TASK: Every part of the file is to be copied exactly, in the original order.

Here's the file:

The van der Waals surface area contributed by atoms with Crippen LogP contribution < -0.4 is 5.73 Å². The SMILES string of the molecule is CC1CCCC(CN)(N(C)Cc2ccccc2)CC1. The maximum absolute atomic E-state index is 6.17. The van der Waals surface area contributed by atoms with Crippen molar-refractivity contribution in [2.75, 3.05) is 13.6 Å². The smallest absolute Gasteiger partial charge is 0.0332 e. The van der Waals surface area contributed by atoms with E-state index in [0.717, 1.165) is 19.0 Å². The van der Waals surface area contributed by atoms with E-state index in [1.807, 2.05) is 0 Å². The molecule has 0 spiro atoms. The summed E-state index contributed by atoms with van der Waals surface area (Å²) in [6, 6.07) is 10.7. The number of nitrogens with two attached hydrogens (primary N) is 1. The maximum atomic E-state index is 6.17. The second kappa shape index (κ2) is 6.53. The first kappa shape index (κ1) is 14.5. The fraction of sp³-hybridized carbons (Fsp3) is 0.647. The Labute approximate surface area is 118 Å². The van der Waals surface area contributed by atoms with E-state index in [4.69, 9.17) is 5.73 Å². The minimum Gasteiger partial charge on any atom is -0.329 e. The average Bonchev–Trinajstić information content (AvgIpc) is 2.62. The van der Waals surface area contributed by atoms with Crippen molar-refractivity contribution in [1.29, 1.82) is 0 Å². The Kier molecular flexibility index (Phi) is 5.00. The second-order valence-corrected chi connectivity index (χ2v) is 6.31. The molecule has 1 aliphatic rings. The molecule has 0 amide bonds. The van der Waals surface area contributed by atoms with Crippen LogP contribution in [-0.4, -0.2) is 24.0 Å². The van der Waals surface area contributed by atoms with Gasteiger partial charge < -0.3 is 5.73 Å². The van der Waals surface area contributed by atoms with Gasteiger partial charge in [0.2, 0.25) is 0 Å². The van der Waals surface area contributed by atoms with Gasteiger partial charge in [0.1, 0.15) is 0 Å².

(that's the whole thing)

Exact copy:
The van der Waals surface area contributed by atoms with Crippen LogP contribution < -0.4 is 5.73 Å². The SMILES string of the molecule is CC1CCCC(CN)(N(C)Cc2ccccc2)CC1. The maximum absolute atomic E-state index is 6.17. The van der Waals surface area contributed by atoms with Crippen molar-refractivity contribution in [2.75, 3.05) is 13.6 Å². The smallest absolute Gasteiger partial charge is 0.0332 e. The van der Waals surface area contributed by atoms with E-state index in [0.717, 1.165) is 19.0 Å². The van der Waals surface area contributed by atoms with E-state index in [1.807, 2.05) is 0 Å². The molecule has 0 spiro atoms. The summed E-state index contributed by atoms with van der Waals surface area (Å²) in [6, 6.07) is 10.7. The number of nitrogens with two attached hydrogens (primary N) is 1. The maximum atomic E-state index is 6.17. The second kappa shape index (κ2) is 6.53. The first kappa shape index (κ1) is 14.5. The fraction of sp³-hybridized carbons (Fsp3) is 0.647. The Labute approximate surface area is 118 Å². The van der Waals surface area contributed by atoms with E-state index in [4.69, 9.17) is 5.73 Å². The minimum Gasteiger partial charge on any atom is -0.329 e. The average Bonchev–Trinajstić information content (AvgIpc) is 2.62. The van der Waals surface area contributed by atoms with Crippen molar-refractivity contribution in [1.29, 1.82) is 0 Å². The Kier molecular flexibility index (Phi) is 5.00. The second-order valence-corrected chi connectivity index (χ2v) is 6.31. The molecule has 1 aliphatic rings. The molecule has 0 amide bonds. The van der Waals surface area contributed by atoms with Crippen LogP contribution in [-0.4, -0.2) is 24.0 Å². The van der Waals surface area contributed by atoms with Gasteiger partial charge < -0.3 is 5.73 Å². The van der Waals surface area contributed by atoms with Gasteiger partial charge in [0.2, 0.25) is 0 Å². The van der Waals surface area contributed by atoms with Gasteiger partial charge in [0.1, 0.15) is 0 Å².